Should students live in the residence halls for 2 years? Yes.

By Parker Happ

Knowledge is power not only while in class, but also when deciding on a major or getting involved in campus activities. Students who invest two years living on campus could become more involved in campus activities and feel an overall belonging to the NIU community. Therefore, this would strengthen the institution as a whole.

Daihee Cho, sophomore accountancy major and RHA President, was involved in eight different activities and maintained a 4.0 while residing in Douglas Hall last year. Cho stated that freshman year provided an avenue to discover and decide what his main interests would be.

“Being an international student coming to NIU, at first, I was scared,” Cho said. “Living at Douglas gave me a chance to talk to a lot of people. My English and communication skills were enhanced and that gave me confidence.”

For Daihee and many other involved NIU students, living in resident halls for two years, especially in the exemplary new facilities pending construction, could foster a doctrine of bettering the university in the long run.

Daihee pointed out that RHA spends tens of thousands of dollars on student programs to enhance their experience of living on campus.

“I want [residents] to come to at least one and see how the events are. We want them to have fun, but they don’t even think about going sometimes,” Cho said.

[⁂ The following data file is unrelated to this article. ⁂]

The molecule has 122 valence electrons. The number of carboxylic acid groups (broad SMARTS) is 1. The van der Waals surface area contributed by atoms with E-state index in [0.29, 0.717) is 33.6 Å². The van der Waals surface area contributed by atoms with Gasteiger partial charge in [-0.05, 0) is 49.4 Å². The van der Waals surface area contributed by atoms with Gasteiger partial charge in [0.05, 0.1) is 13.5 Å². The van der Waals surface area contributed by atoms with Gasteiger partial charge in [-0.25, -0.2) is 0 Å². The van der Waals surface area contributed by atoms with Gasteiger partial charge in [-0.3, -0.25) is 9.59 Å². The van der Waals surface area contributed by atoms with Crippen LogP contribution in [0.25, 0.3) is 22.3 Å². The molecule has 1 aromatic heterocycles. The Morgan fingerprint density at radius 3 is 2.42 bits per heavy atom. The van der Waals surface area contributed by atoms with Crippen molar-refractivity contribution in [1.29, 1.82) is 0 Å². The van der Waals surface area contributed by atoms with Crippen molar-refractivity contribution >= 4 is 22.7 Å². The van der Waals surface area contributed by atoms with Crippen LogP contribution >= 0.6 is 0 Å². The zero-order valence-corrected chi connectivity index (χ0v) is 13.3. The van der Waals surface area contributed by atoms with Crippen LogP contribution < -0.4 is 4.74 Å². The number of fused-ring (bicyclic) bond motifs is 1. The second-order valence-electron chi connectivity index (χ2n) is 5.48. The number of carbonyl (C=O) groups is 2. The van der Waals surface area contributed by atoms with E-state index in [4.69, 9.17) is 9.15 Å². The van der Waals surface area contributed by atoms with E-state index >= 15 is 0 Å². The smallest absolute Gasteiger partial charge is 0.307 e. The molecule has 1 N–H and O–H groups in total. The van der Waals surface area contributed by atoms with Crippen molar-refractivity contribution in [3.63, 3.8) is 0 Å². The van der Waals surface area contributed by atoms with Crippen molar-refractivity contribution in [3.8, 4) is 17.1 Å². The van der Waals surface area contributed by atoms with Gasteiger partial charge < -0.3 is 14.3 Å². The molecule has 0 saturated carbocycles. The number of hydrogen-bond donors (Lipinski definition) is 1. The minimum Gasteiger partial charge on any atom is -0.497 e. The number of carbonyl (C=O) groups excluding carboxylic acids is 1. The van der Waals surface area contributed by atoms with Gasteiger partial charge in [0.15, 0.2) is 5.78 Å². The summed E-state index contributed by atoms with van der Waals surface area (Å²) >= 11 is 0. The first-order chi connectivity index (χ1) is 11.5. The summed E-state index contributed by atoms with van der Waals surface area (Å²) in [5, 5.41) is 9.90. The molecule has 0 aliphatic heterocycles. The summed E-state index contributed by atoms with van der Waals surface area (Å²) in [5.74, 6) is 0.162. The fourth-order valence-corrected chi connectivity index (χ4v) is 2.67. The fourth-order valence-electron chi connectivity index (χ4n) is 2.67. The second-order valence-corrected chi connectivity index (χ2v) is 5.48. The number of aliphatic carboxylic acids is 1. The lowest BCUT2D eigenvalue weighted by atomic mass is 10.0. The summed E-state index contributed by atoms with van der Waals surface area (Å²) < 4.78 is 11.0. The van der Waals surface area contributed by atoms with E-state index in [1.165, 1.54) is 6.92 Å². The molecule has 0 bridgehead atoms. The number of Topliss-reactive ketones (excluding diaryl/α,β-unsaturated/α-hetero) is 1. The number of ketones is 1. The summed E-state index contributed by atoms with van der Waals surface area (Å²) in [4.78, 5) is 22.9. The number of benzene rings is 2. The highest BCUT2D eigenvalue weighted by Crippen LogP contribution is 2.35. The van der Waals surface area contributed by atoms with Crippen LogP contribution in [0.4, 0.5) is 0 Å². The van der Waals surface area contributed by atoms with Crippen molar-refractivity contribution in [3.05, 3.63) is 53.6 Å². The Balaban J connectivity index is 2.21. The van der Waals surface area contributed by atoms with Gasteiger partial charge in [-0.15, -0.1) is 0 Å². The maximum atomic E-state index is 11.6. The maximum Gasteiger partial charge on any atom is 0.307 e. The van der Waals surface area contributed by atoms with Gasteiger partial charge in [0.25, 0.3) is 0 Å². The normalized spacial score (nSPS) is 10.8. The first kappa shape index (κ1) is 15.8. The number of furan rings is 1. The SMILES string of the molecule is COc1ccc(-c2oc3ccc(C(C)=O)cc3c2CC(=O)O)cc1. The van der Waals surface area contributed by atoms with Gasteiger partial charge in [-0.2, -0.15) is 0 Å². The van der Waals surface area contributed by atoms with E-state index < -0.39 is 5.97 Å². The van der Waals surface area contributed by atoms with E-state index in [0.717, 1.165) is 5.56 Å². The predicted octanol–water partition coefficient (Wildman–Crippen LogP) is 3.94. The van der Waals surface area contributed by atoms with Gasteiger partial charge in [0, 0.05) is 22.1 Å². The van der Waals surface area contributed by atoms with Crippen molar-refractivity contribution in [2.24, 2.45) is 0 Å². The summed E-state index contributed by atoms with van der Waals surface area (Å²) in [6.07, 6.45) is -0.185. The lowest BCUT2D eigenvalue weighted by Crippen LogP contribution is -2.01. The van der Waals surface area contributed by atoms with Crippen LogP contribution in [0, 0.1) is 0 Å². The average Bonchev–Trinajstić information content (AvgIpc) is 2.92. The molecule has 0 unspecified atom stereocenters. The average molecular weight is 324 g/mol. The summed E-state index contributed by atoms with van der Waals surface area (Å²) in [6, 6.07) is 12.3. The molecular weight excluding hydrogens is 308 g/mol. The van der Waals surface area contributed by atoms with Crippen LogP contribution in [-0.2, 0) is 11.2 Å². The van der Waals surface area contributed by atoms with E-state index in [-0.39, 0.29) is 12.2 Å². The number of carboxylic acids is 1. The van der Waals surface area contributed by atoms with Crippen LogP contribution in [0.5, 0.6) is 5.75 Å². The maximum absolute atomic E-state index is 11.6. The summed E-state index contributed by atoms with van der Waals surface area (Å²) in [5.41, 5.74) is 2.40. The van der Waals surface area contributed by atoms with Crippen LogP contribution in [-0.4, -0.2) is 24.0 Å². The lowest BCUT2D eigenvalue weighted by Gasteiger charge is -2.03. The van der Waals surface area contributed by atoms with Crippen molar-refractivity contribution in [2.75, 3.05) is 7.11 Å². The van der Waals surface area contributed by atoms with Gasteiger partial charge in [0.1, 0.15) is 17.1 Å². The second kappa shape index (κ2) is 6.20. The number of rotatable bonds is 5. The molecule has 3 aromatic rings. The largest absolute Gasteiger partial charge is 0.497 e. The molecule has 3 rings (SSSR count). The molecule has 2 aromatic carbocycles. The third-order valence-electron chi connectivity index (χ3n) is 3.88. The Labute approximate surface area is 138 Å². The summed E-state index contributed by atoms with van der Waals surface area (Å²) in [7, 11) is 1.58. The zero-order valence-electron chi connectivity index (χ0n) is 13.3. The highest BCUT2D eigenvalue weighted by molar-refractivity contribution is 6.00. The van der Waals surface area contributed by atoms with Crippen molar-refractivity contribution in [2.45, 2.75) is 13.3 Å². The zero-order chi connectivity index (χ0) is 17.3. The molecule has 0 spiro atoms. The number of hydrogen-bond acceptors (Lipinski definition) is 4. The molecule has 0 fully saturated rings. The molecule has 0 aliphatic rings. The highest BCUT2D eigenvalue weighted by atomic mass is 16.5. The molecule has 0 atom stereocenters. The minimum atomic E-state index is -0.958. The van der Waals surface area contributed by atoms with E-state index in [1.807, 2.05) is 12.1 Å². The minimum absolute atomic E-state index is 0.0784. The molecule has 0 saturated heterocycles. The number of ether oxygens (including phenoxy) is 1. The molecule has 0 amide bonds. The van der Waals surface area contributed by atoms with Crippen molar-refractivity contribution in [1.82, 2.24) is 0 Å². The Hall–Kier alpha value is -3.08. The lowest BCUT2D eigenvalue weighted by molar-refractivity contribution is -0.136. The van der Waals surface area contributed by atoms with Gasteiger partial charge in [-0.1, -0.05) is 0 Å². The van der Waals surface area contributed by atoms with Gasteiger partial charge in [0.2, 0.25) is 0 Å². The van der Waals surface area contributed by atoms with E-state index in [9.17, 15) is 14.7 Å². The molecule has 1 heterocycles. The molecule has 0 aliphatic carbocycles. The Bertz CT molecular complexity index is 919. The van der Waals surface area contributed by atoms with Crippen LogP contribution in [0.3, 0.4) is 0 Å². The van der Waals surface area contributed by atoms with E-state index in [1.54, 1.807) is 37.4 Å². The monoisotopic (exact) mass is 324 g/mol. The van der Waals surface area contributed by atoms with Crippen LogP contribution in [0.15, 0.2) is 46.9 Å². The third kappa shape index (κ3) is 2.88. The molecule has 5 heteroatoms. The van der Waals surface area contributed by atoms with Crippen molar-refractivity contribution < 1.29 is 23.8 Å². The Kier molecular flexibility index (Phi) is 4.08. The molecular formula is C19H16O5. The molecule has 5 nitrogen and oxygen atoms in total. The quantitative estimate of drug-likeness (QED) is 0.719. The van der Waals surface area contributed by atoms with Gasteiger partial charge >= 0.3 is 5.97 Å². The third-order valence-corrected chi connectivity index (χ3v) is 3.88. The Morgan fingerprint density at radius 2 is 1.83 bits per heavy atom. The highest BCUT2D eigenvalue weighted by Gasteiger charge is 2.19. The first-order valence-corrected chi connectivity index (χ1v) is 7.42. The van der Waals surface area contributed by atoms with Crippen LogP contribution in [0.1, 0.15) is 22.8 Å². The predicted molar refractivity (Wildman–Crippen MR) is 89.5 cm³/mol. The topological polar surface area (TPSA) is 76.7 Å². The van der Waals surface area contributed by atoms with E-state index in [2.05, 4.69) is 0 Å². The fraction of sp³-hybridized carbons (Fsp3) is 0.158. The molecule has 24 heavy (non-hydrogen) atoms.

I have heard it stated on campus and in the dorms before: “Maybe if I was actually staying another year in the res halls, I would care about it.”

College is no place for apathy!

In much the same way you put Jersey Shore or Yeezy posters in your room for the personal touch, look at your university experience the same way; make it what you want it to be. Active participation and shaping of Northern life by students committed to two years in the halls stands to only strengthen the community as a whole.

For Alex Horne, sophomore manufacturing engineering technology major, living in Douglas Hall offered a chance to make new friends and lasting relationships that have carried over to his sophomore year.

“While at Douglas, it was constant interaction with people and that’s what I liked most about the halls,” Horne said.

The possibilities for networking opportunities while living on campus are endless because of the social environment. Now living on Hillcrest, while Alex has stayed connected with friends, staying connected to NIU is a different story.

“I wish I would have attended the Huskie Bash and gone to more activities last year,” Horne said. When asked if now living outside of a residence hall he would more or less likely attend events, Horne replied, “Less, just because I’m far away. Living in the dorms, it’s also easier to find people to go with you and you are closer.”

Mandatory two-year residence will aid in breaking Northern away from the suitcase school mentality and engender an idea of further belonging to the Huskie community. We hear the mission statement and see it on campus all the time, instead of “One-year, Together, PEACE!” how about “Forward, together, forward” in 2015 res halls?